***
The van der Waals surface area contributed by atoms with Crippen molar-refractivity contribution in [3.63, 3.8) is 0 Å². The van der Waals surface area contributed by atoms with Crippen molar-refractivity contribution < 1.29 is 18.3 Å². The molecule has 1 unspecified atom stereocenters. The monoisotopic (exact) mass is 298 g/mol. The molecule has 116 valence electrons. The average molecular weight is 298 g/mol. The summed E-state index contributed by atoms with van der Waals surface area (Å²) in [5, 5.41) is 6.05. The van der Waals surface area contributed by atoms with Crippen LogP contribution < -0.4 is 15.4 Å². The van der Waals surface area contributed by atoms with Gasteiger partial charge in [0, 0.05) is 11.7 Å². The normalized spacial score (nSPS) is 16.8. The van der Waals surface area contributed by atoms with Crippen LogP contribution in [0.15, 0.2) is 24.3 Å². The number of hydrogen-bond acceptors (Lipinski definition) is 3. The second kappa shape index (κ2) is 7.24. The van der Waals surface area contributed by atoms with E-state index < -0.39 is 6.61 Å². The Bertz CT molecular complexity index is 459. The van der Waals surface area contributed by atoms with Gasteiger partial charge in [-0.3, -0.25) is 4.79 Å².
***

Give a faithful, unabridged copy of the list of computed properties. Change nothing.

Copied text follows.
The van der Waals surface area contributed by atoms with Crippen molar-refractivity contribution in [3.63, 3.8) is 0 Å². The van der Waals surface area contributed by atoms with Crippen molar-refractivity contribution < 1.29 is 18.3 Å². The molecule has 1 unspecified atom stereocenters. The monoisotopic (exact) mass is 298 g/mol. The molecule has 116 valence electrons. The average molecular weight is 298 g/mol. The summed E-state index contributed by atoms with van der Waals surface area (Å²) in [5, 5.41) is 6.05. The van der Waals surface area contributed by atoms with Crippen LogP contribution < -0.4 is 15.4 Å². The van der Waals surface area contributed by atoms with Gasteiger partial charge in [0, 0.05) is 11.7 Å². The normalized spacial score (nSPS) is 16.8. The van der Waals surface area contributed by atoms with Crippen LogP contribution in [0.15, 0.2) is 24.3 Å². The number of hydrogen-bond acceptors (Lipinski definition) is 3. The second kappa shape index (κ2) is 7.24. The van der Waals surface area contributed by atoms with E-state index < -0.39 is 6.61 Å². The Bertz CT molecular complexity index is 459. The van der Waals surface area contributed by atoms with Gasteiger partial charge in [-0.3, -0.25) is 4.79 Å².